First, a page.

Democratic Socialist Movement

For Struggle, Solidarity and Socialism in Nigeria

By - DSM

MAY DAY: A Day Of Jamboree Or Agitation?

MAY DAY: A Day Of Jamboree Or Agitation?

By Olatunji Olamide

The 1st of May has been set aside worldwide as International Workers’ Day; the day is usually marked with rallies and political demonstration. In Nigeria, May Day has become a day when labour leaders rub shoulders with anti-poor political office holders. Both the government and private employers of labour often now give money and materials to trade unions for May Day celebration. Meanwhile, workers are made to march in the scorching sun to the admiration of political office holders who are busy implementing policies inimical to their very interest.

Apart from a few radical speeches, highlight of most speeches at this events are always bent to hide the deep class antagonism between the capitalist ruling class and the oppressed working class and to create the false impression that workers and the bosses can cooperate for “industrial harmony and the greater good of the country”. However, this is far from the objectives of May Day at conception. It is imperative that we go back into history to see the essence of May Day or Workers’ Day.


May 1st is historically regarded as a day for the down trodden masses and poor working people. The origin of May Day can be traced to the movement for an eight-hour work day in the late nineteenth century in Haymarket square in Chicago, Illinois (USA). Before 1886, workers were being forced to work 12 to 16 hours a day in unsafe conditions. Therefore as early as the 1860’s, the agitation to shorten the working day without loss of pay rapidly received overwhelming support of the rank and file poor working people. At this time too, socialist ideas had begun to take root among the workers and poor masses with a variety of socialist and anarchist’s organisations springing up.

In 1884, the federation of organized traders and labour unions of the United States and Canada, (which later changed its name to American Federation of Labour in 1886) passed a resolution which declared “eight hours shall constitute a legal days work from and after May 1st, 1886 and that we recommend to labour organisations throughout this district that they so direct their laws as to conform to this resolutions”. This proclamation was backed by protests and demonstrations. Despite the opposition of the employers to this proclamation, many workers supported the demand.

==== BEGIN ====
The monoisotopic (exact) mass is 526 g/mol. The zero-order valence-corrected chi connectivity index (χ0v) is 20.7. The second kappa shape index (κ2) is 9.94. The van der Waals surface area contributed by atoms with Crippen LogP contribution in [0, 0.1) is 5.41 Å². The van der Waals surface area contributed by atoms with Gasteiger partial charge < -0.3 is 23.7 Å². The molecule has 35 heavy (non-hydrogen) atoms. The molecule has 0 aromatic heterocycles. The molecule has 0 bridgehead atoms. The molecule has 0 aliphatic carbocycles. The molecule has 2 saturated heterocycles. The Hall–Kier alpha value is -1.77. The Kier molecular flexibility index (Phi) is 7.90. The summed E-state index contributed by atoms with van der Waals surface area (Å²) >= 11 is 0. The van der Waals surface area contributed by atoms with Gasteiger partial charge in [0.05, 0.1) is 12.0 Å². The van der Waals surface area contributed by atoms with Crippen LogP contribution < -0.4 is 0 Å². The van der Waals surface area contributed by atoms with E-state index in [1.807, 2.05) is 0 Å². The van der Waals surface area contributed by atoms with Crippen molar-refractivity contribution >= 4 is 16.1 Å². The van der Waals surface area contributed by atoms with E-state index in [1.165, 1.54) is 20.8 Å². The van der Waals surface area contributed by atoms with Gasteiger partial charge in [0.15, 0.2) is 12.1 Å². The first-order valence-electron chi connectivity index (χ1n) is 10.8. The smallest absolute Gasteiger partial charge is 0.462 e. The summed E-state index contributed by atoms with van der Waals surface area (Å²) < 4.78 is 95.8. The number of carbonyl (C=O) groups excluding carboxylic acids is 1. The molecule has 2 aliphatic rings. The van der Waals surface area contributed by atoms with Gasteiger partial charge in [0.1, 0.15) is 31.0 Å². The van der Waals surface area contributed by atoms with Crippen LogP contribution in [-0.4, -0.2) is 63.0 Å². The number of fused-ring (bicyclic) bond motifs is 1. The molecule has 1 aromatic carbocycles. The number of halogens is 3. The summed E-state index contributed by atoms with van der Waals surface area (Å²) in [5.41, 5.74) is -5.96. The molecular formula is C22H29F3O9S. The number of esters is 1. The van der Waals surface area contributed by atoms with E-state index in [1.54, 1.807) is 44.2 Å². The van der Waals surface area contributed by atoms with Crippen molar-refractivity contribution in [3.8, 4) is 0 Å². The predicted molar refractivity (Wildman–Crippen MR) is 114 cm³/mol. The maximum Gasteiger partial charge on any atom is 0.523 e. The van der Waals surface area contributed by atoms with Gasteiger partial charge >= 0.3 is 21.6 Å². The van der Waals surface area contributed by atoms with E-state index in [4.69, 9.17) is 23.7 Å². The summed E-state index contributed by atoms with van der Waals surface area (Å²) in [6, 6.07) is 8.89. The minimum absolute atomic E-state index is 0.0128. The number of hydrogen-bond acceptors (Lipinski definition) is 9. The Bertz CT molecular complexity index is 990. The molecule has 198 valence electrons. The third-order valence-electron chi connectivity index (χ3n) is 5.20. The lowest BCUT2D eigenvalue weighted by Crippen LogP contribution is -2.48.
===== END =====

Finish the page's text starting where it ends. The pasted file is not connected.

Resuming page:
Thus on May 1st, 1886, more than 300, 000 workers in 13, 000 businesses across the United States walked off their jobs in the first May Day celebration in history. In Chicago, the epicenter of the 8-hour day agitators, 40, 000 went on strike. More and more workers continued to walk off their jobs until the numbers swelled to nearly 100,000, yet peace prevailed. An estimated quarter million workers in the Chicago area became directly involved in the agitation to implement the eight hour work day. Equally too, the aspirations of the workers rapidly grew beyond the demand for eight hour day to demands that threatened the capitalist system.

However it was not until two days later that violence broke out between strikers and the police. On May 3rd, 1886, police fired into striking workers at the McCormick Reaper Works, killing one with many seriously wounded. To protest this police brutality, anarchists called a mass meeting for the following day in Haymarket Square, May 4th in Haymarket square.

This meeting went on peacefully until when about 180 policemen invaded it and ordered the meeting to disperse. As the meeting was winding up, a bomb was thrown at the police killing one instantly and six others later with about 70 officers seriously wounded. The police responded by firing into the crowd but there was no record of how many civilians died or sustained injuries.